Blues Phrasing and Expression

Welcome to the ninth lesson of the Blues Guitar Quick-Start Series. In the last couple lessons about blues guitar, we learned a blues scale shape, where all the root notes were located, and how to start choosing notes in the scale to fit over the chords in the 12-bar blues progression.

In this lesson, we’re going to be focusing more on adding feeling and style to your blues lead guitar playing. To do this, we’ll be looking at techniques like bending, vibrato, and sliding. These elements can add a lot of emotion to your playing and help you to create your own unique sound as well.

The first thing we’ll talk about is phrasing. When you’re playing the blues you don’t want to just sound like you’re playing through a scale shape. Like we talked about earlier, blues is all about expression. A good way to think about phrasing is to think like a singer. In this case, think about a blues singer. String notes together that make a statement. Sometimes you’ll want to rest for a few beats or measures. Sometimes you’ll want to repeat the last “statement” you made. Sometimes you’ll play a bunch of notes quickly, and other times you’ll just play one or two notes. It’s all about expressing yourself just like a singer would.

The next technique we’ll look at is bending. Bending is one of the most unique and iconic elements of playing the guitar. Bending is used a lot in blues music because it seems to evoke a lot of emotion. Bending can be half-step bends, whole-step bends, or even larger intervals. One thing to remember, is when you bend you can use multiple fingers together on one string to make bending a little easier.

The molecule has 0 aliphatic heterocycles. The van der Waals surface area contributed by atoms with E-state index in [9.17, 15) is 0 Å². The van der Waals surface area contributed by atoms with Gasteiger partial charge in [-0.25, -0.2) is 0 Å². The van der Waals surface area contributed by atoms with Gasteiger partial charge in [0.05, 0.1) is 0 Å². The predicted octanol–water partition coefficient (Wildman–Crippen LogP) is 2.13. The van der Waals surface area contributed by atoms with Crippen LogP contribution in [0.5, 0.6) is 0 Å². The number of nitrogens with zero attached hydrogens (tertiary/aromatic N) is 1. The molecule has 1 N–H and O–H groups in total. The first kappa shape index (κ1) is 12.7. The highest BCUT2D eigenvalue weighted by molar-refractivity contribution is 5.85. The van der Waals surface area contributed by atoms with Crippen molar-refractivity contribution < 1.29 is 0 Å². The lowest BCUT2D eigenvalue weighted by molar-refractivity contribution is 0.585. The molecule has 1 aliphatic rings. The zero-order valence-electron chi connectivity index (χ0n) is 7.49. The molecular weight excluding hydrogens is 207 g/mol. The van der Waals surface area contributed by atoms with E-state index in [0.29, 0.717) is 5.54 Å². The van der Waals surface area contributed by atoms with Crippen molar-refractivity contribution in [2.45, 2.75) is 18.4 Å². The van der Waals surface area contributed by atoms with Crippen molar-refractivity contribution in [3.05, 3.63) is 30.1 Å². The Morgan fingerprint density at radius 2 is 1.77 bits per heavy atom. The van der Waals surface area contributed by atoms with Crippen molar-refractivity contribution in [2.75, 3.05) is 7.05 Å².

Next, we’ll talk about vibrato. This is where you can really start to develop your own voice on the guitar. Basically, vibrato is just bending a note up a little bit, then back down, then back up, over and over again. Different players have very different sounding vibratos and this is especially noticeable in blues music.

The last technique is sliding. Sliding up to a note sounds totally different than just playing the note outright. It has a bit of a voice-like effect. A simple and effective sliding lick is simply sliding up to the flat five.

Experiment with these stylistic tools and try to develop your own style and sound when playing the guitar. Pull up the jam tracks and listen to how each one of these techniques sounds when playing along to music. In the next lesson, we’ll take a look at blues turnaround licks.